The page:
The industry has told us that it would remove only little-used features, so it may not have to compensate all consumers if consumers are not even aware that a feature has been removed and are therefore not inconvenienced. The compensation of consumers does not prevent the trader from making the update; it just becomes part of its commercial decision as to whether or not the right thing to do is to repair the feature. Again, this is appropriate. If a consumer is deprived of a feature they expected the digital content to contain and that feature is not reinstated in some way, it is appropriate that they should be compensated. Of course, it is also open to the trader, under Clause 36(4), to agree to a change to the information provided about the digital content with the consumer, which may be appropriate in some cases.
Again I have concerns that the implication of the amendment would be to limit consumer protection. For example, paragraph (b) of the amendment, “remedy issues or risks”, may include almost any type of modification, including those which are not in the consumer’s interest. Even if a trader asserts that a modification is to the benefit of consumers, how would that be assessed? Last year, a very well known software manufacturer updated its suite of office products to refresh the layout and add new features. At the same time, the update removed some other features that may not have been used by the majority, but which were much loved by a minority of “super users”. The update may or may not have breached Clause 40. That would depend on whether the quality rights were met. However, let us imagine the scenario where the features removed were included in the description of the product. Under the noble Lord’s amendment, the software manufacturer could argue that the update was to the benefit of consumers, but it clearly was not to the benefit of the users who lost functionality and the features on which they relied. The manufacturer could otherwise simply argue that the update remedied issues.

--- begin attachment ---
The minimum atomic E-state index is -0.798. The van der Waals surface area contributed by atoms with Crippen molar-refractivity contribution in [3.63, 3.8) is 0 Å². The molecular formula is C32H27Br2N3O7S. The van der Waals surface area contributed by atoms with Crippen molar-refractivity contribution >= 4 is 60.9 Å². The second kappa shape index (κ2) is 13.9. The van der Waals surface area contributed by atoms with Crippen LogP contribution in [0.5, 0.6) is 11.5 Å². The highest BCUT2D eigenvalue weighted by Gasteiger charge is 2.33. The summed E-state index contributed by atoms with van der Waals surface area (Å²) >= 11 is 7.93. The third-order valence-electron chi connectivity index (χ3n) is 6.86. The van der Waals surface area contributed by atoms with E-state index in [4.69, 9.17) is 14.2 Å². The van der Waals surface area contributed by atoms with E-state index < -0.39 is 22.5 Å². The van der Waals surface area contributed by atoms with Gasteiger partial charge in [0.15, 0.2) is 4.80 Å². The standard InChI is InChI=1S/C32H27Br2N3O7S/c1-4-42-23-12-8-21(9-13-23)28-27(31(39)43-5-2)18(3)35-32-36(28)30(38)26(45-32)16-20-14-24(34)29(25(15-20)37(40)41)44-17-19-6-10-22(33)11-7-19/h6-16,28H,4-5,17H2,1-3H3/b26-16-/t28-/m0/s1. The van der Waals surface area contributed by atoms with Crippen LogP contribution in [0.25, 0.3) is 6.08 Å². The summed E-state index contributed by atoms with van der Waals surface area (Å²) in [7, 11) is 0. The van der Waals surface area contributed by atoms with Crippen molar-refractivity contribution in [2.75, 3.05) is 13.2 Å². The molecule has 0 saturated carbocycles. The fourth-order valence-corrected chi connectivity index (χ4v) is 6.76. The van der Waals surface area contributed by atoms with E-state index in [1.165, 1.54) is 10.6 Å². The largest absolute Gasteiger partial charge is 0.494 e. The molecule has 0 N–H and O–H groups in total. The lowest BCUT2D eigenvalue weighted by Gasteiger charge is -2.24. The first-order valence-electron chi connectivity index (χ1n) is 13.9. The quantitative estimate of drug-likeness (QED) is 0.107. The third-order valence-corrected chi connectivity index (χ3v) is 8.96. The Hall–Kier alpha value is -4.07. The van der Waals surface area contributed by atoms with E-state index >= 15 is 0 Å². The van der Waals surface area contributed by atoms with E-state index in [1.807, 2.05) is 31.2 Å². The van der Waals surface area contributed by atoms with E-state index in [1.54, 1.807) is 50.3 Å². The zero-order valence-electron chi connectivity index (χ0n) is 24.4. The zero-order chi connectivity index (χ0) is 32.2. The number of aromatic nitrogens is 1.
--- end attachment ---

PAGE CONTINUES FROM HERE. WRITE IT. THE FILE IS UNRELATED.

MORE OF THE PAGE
I am concerned that the perverse effect of the amendment would be to allow traders the opportunity to change digital content post sale through an update and not provide consumers with a remedy if the result of the update is that the consumer no longer has the digital content that was described when they bought it—I think back to the iPad of the noble Baroness, Lady King. I therefore hope that the noble Lord understands these concerns and feels prepared to withdraw the amendment.
I am sorry I was not here to hear about my noble friend’s problems with her iPad. I was in a Select Committee meeting. As far as my noble friend’s comments are concerned, this is an industry that is moving all the time. If too many constraints are put on it, it will stop moving at the speed that it is meant to go. We have to ensure that consumers’ rights are not limited, but that the industry can make progress. I feel that the amendment that my noble friend Lord Sugar and I have put down meets that balance.
In her response the Minister spoke about the two options. Those options are always there, but we also have to ensure that, although the consumer has these options for their rights, the industry can make progress, otherwise we will all end up with obsolete software—rather like my noble friend.